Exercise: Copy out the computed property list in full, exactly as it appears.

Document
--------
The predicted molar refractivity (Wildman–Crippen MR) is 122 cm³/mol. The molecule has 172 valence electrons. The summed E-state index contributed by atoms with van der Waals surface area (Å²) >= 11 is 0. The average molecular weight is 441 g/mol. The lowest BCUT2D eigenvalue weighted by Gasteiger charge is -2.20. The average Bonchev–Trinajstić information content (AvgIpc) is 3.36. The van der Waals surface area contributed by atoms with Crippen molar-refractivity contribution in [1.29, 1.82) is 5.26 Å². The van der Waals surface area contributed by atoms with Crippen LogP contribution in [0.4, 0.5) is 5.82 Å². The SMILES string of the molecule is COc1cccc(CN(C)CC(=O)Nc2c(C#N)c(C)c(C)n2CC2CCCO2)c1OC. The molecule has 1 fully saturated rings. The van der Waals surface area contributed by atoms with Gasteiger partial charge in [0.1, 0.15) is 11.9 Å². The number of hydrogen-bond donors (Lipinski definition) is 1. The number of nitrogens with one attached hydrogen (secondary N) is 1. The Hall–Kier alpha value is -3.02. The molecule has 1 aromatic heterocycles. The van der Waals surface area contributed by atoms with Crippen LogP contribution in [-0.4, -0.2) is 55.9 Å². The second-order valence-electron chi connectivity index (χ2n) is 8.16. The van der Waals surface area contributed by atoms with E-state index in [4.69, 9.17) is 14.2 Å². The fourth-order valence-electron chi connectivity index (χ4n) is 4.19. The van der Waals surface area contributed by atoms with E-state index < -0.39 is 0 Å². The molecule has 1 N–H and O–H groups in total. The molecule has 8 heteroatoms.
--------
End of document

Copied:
The predicted molar refractivity (Wildman–Crippen MR) is 122 cm³/mol. The molecule has 172 valence electrons. The summed E-state index contributed by atoms with van der Waals surface area (Å²) >= 11 is 0. The average molecular weight is 441 g/mol. The lowest BCUT2D eigenvalue weighted by Gasteiger charge is -2.20. The average Bonchev–Trinajstić information content (AvgIpc) is 3.36. The van der Waals surface area contributed by atoms with Crippen molar-refractivity contribution in [1.29, 1.82) is 5.26 Å². The van der Waals surface area contributed by atoms with Crippen LogP contribution in [0.4, 0.5) is 5.82 Å². The SMILES string of the molecule is COc1cccc(CN(C)CC(=O)Nc2c(C#N)c(C)c(C)n2CC2CCCO2)c1OC. The molecule has 1 fully saturated rings. The van der Waals surface area contributed by atoms with Gasteiger partial charge in [0.1, 0.15) is 11.9 Å². The number of hydrogen-bond donors (Lipinski definition) is 1. The number of nitrogens with one attached hydrogen (secondary N) is 1. The Hall–Kier alpha value is -3.02. The molecule has 1 aromatic heterocycles. The van der Waals surface area contributed by atoms with Crippen LogP contribution in [-0.4, -0.2) is 55.9 Å². The second-order valence-electron chi connectivity index (χ2n) is 8.16. The van der Waals surface area contributed by atoms with E-state index in [4.69, 9.17) is 14.2 Å². The fourth-order valence-electron chi connectivity index (χ4n) is 4.19. The van der Waals surface area contributed by atoms with E-state index < -0.39 is 0 Å². The molecule has 1 N–H and O–H groups in total. The molecule has 8 heteroatoms.